Seconds later, amid the sandbags, Kurdish fighters and media cameras, he was shoulder to shoulder with two of his toughest political opponents — Paul Dewar and Marc Garneau, the foreign affairs critics for the NDP and Liberals.
Together, they gazed out at a blip on the horizon, about 150 fighters from the extremist Islamic State in the Levant, or ISIL, hunkered down a kilometre away across the desolate northern Iraqi plain.
The two opposition MPs joined Baird this week on his two-day, 26-hour trip to Iraq. Throughout their frenzied dash through the palaces and political offices of Baghdad and Irbil, the heavily armed checkpoints, the sun-baked refugees camps as well as this front-line bunker, the often-combative foreign affairs minister ensured that Dewar and Garneau were literally at his side.
More than any other moment, Baird's front-line photo-op symbolized the axiom that domestic politics ought not to be mixed with foreign affairs — the notion encapsulated in the aftermath of the Second World War by U.S. Republican Sen. Arthur Vandenberg: "Politics stops at the water's edge."
In many ways, the one-voice approach seen in Baird's Iraq trip was a marked departure from how the Harper government has generally conducted international relations. The Tories have faced wide criticism for using the world stage to further their own domestic political goals — in particular, attempting to curry favour with large diasporas from Sri Lanka or Ukraine that might be able to deliver votes in key urban ridings.
Canada has the largest population of ethnic Tamils outside of Sri Lanka, with 300,000 living mostly in and around Toronto. Prime Minister Stephen Harper boycotted the most recent Commonwealth leaders' summit in Sri Lanka because the Colombo government wouldn't agree to an independent international investigation into allegations of war crimes committed by its military against Tamil rebels at the end of the county's 27-year civil war. The fact that groups such as Human Rights Watch praised the government for this stand did little to mute the criticism.
Baird and the Tories were heavily criticized this spring when they left the opposition out of a trip to Kyiv as the Ukraine crisis continued to boil. There are about 1.2 million Ukrainian-Canadians and many analysts note that the Conservative's unapologetic, pro-Ukraine, anti-Putin stance can't help but stand them in good stead at the ballot box.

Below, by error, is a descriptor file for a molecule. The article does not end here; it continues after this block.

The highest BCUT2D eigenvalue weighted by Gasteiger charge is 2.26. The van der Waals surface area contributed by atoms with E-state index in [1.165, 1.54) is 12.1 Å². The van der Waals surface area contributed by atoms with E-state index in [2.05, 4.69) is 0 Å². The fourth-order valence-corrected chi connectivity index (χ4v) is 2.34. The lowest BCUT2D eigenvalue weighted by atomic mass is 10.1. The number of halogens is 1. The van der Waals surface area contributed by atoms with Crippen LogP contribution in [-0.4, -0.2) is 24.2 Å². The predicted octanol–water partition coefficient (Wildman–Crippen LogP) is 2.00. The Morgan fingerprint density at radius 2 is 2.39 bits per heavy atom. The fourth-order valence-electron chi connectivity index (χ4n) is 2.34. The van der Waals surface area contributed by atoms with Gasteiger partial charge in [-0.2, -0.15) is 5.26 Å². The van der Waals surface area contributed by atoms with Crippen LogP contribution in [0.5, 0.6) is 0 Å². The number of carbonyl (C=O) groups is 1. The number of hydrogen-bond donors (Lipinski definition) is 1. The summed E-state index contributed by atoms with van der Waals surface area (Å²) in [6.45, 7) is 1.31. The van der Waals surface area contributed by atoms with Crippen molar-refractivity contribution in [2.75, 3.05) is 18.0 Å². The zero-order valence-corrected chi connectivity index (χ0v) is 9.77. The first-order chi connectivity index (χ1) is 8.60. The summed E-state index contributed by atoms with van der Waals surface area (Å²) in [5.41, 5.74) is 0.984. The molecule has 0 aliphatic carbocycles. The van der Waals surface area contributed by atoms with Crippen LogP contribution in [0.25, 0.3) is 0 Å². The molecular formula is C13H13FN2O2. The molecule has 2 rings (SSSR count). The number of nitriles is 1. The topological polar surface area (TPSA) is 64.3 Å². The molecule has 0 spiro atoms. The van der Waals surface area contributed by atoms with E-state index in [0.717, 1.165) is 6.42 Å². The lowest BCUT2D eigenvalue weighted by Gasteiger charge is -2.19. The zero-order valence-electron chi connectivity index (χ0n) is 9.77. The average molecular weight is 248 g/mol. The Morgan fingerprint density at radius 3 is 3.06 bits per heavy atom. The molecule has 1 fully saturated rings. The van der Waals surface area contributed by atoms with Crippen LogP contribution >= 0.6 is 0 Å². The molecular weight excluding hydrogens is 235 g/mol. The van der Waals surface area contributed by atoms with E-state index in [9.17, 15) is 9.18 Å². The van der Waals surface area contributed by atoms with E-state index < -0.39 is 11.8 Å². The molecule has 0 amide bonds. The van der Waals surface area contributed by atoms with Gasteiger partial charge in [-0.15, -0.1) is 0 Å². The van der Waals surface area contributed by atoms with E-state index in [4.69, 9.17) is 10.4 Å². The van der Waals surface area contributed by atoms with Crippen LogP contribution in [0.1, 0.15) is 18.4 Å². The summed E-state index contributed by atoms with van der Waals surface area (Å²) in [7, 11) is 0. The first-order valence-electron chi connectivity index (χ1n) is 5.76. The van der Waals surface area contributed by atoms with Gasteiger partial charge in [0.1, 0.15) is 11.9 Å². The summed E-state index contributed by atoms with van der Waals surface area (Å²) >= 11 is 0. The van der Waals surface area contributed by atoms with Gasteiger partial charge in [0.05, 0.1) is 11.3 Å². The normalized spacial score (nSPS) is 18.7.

Brian Mulroney blasted Harper's foreign policy this week in an interview with CTV's "Power Play." The former Progressive Conservative prime minister has repeatedly critiqued the current government's foreign policy, and he again suggested it needs to be more inclusive.
"We're in the big leagues ... so we have to conduct ourselves in that way. We can't be out-riders."
Still, there have been signs, especially from Baird, that the Tories are willing at times to reach out. Garneau joined Baird at a recent Jewish community centre rally in Ottawa to show support for Israel during the Gaza bombardment. Dewar was noticeably absent (the NDP said he had a scheduling conflict), but Garneau and Baird openly celebrated their non-partisan solidarity by affirming their support for Israel.
In that light, Baird's decision to bring Dewar and Garneau to Iraq this week would not appear that surprising.
Indeed, both politicians welcomed the overture and the opportunity to see a major international crisis from very close range.
For Dewar, it was his second trip to northern Iraq. He travelled to Irbil on his own in 2007.
This time, he said, "essentially this is a multi-partisan trip to assess what's happening in Iraq, to assess what Canada can do. We're going to make some recommendations on what the government should be doing."
Garneau said that in all of Baird's official meetings the minister allowed both him and Dewar to ask questions of Iraqi politicians.
"So that was very much appreciated," Garneau said.
"From the Liberal perspective, we all have the same interests here," he added, calling ISIL "a scourge."
The show of unity was a perfect fit for the core message that Baird was trying to deliver to his Iraqi hosts: that Iraq's new central government, which formally assumes office on Sept. 11, must break with the past and become more tolerant and inclusive and rise above sectarian differences.
Nouri al-Maliki was forced to step down as prime minister last month in the face of intense political pressure after eight years in office.
Al-Maliki was widely accused of alienating Iraq's Sunni minority by pushing a pro-Shiite political agenda that likely helped sow the seeds of ISIL's deadly insurgency and atrocities.
Will the united foreign-policy front last? The Canadian delegation had barely departed Iraq when the non-partisan goodwill was put to the test. Harper announced he would be sending dozens of military advisers into Iraq — a call that the opposition argues should be put to Parliament for discussion before they give it their blessing.
Though Canada's internal political wars are heated and increasingly bitter, they are no match for the deep hatreds that threaten to rip Iraq apart.
The face of Baird that Iraqis saw just before he left Iraq was not the one politicians and the public are used to seeing in Canada.
Off the top of his closing press conference in Irbil, Baird said a round of thank yous.
"I'm also very pleased to be joined by representatives of both the other political parties in Canada," the minister added.
"I think we speak with one voice: we abhor the barbaric terrorist activity we see in the region and we really want to come and personally stand with you and the people of this great country."